RECIPES: I have made a simple sunflower seed cheese, flax crackers, and lots and lots of guacamole. I have two good books, Rawsome, by Brigitte Mars, and Raw Food Made Easy for One or Two People, by Jennifer Cornbleet. Plus I have been going on Gone Raw a lot and getting recipes, as well as lots of other sites like Vegan Menu and vegweb where I've always gone for recipes. I've got tons of resources, I am just bad about using them. Here's my little secret: I really don't love cooking. At all. I mean uncooking, but you get it. I would rather just make some guacamole and dip raw veggies in it: broccoli, cauliflower, red peppers, carrots, cucumber slices, celery etc. Ditto with seed and nut cheeses and stuff. I love that I can do that, or have a big salad from my salad bar at work (I work at a medical facility and they use primarily locally grown organics on their salad bar. AWESOME.) What I am missing is sprouted grains and sprouted beans. I am eating way too many nuts. Part of my dislike of food prep is that I have so little time. I really do. I work way too many hours and then I volunteer with my kids' activities and take care of my aging parents. Housework takes a hit; I do it all on Saturday morning pretty much, when I can't stand it anymore. I get a lot of joy out of all these things. I love my job (most days) and the patients always, I have fun with my mom and my kids, and volunteering on costumes lets me have a creative outlet and lots of contact with other women. I do need to broaden my rep though, so I am going to take Chasmyn's suggestion and try one new recipe a week. Today I am trying "On The Road Bars" from Rawsome because I love the idea of having easy take along food. Do y'all know about Lara bars? They're raw, y'all! And delish beyond measure. I have ordered a case from Amazon as that is a cheap way to get them.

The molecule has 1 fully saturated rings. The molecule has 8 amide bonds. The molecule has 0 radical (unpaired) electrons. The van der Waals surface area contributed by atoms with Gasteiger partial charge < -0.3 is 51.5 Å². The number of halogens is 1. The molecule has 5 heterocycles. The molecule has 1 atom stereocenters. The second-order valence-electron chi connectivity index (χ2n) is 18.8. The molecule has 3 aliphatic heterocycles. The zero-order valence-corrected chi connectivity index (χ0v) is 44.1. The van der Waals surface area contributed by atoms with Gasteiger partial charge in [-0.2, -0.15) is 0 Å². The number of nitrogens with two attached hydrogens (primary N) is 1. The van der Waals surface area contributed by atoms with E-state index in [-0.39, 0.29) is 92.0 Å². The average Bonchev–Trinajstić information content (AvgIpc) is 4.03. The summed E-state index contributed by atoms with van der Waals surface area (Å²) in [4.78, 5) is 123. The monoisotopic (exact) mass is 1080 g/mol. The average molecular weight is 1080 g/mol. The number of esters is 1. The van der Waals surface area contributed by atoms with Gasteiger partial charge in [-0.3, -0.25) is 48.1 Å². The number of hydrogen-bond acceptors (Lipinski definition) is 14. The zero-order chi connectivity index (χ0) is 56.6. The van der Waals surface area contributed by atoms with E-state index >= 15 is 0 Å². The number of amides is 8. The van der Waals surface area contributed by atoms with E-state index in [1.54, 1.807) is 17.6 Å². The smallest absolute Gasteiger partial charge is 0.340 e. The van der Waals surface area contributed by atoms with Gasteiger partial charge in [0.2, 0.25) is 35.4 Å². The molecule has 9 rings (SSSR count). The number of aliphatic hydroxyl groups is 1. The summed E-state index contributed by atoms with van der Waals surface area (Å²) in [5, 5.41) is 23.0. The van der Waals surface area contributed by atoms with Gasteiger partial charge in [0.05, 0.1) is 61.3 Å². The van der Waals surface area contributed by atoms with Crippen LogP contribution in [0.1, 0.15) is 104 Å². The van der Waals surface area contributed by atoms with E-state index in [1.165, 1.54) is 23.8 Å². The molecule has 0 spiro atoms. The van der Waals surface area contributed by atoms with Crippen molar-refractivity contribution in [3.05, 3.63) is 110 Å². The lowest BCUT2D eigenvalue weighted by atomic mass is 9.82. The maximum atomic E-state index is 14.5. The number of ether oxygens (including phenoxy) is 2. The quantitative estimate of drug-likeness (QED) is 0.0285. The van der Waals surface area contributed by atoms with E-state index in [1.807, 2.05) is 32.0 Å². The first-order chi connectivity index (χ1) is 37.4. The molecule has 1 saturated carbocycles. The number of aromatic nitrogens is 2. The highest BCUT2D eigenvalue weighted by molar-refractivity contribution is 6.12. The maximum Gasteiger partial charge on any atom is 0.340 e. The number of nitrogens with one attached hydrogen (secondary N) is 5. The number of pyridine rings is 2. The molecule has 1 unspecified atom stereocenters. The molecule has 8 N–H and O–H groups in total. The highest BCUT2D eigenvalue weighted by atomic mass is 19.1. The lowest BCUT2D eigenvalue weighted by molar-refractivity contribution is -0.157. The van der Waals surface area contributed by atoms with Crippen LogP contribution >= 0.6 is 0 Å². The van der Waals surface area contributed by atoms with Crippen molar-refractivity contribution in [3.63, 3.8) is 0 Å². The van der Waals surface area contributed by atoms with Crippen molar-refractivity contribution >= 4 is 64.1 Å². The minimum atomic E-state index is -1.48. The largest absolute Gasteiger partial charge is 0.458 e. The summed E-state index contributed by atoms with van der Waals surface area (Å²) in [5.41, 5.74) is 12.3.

EQUIPMENT: I have a dehydrator, an American Harvest round one that I got at a thrift store (I try not to buy anything new that I can get second-hand to support recycling and to save moola.) I REALLY want an Excalibur. I think the AH gets way too hot. I think, if I am saving huge amounts of money from not eating fast food, (and I am) and taking the bus (which I have no choice about) I am entitled to my Excalibur, don't you think? Me too. BUT, I am saving for a car and for Christmas. And I do have the AH and don't really NEED the Excalibur. I will have to really chew on that one. I have one machine that is a blender which also has a food processor and you can switch them out. I love it and I am using it tons. It is an Oster, which I like because you can get repair parts easily for it, and I don't believe in throwing stuff out for environmental reasons. I believe it is called a Duo. Anyway, that seems to be working fine and I have no plans to drop a bunch of moola on a Vitamix. I used to have one but it died, tragically, in one of the many moves we made when we were homeless. I would love to have a juicer and an icecream maker so I haunt the small appliance section of thrift stores keeping my eyes open.